A new research paper by Abraão Almeida Santos, Tate Jason James Hancox, Marcelo Coutinho Picanço, Kate Delaporte & Katja Hogendoorn. This research, published in the New Zealand Journal of Crop and Horticultural Science, helps to identify hotspots for various Leptospermum species.
The genus Leptospermum (Myrtaceae) is widespread in Australia and contains several species that are of increasing interest to produce bioactive honey. Here, we used the Maxent algorithm to investigate bioclimatic, climatic, and soil variables as predictors for potential distributions of seven Leptospermum species that have been identified as useful for bioactive honey production in Australia (L. lanigerum, L. liversidgei, L. nitens, L. polygalifolium, L. scoparium, L. speciosum, and L. whitei). Bioclimatic and climatic variables, mainly those related to moist conditions, were the best predictors for the distribution of the species. Leptospermum lanigerum and L. scoparium were suitable species in areas in southwestern Australia and Tasmania, while L. polygalifolium was suitable for eastern Australia. For L. nitens, appropriate areas were found only in western and southern regions, whereas only border ranges in Queensland and New South Wales were considered suitable for L. liversidgei, L. speciosum, and L. whitei. Notably, the latter areas were identified as a potential ‘hotspot’ for Leptospermum species. Our study can assist the incipient Leptospermum honey industry in Australia in identifying suitable local species and the local maintenance requirements for the species chosen.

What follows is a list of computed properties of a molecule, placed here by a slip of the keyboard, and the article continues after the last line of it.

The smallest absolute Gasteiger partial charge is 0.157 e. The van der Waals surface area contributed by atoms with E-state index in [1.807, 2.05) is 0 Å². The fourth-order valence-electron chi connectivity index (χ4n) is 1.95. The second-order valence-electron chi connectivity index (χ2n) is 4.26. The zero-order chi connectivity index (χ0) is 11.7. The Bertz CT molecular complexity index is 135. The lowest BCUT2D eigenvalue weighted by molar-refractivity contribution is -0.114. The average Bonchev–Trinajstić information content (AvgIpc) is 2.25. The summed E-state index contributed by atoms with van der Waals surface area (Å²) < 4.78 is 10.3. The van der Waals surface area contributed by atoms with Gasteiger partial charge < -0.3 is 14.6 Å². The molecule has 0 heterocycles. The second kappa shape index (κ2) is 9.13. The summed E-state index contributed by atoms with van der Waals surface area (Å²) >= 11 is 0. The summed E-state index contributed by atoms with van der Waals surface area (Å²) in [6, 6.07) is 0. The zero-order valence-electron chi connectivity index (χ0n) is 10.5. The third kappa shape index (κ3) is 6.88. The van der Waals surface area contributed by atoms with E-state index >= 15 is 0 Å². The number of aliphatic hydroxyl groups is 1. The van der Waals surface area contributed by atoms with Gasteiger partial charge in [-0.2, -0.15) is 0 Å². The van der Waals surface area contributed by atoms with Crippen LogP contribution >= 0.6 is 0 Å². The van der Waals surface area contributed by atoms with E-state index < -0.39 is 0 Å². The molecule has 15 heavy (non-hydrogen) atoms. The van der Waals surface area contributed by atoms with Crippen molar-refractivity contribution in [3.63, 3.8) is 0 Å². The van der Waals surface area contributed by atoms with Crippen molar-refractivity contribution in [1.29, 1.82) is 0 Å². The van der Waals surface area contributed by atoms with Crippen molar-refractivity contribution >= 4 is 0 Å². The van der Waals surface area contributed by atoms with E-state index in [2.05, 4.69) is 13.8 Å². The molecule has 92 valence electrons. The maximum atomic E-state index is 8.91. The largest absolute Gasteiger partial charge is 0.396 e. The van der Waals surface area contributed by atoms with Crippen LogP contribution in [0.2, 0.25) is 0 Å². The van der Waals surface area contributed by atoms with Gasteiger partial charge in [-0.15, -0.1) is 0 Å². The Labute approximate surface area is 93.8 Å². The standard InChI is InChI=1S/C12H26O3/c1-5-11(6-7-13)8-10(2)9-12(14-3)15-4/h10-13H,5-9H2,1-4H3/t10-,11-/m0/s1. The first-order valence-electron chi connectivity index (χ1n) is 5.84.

Abraão Almeida Santos, Tate Jason James Hancox, Marcelo Coutinho Picanço, Kate Delaporte & Katja Hogendoorn (2021): Potential distribution of Leptospermum species (Myrtaceae) in Australia for bioactive honey production purposes, New Zealand Journal of Crop and Horticultural Science, DOI: 10.1080/01140671.2021.1951306
Image: Abraão Almeida Santos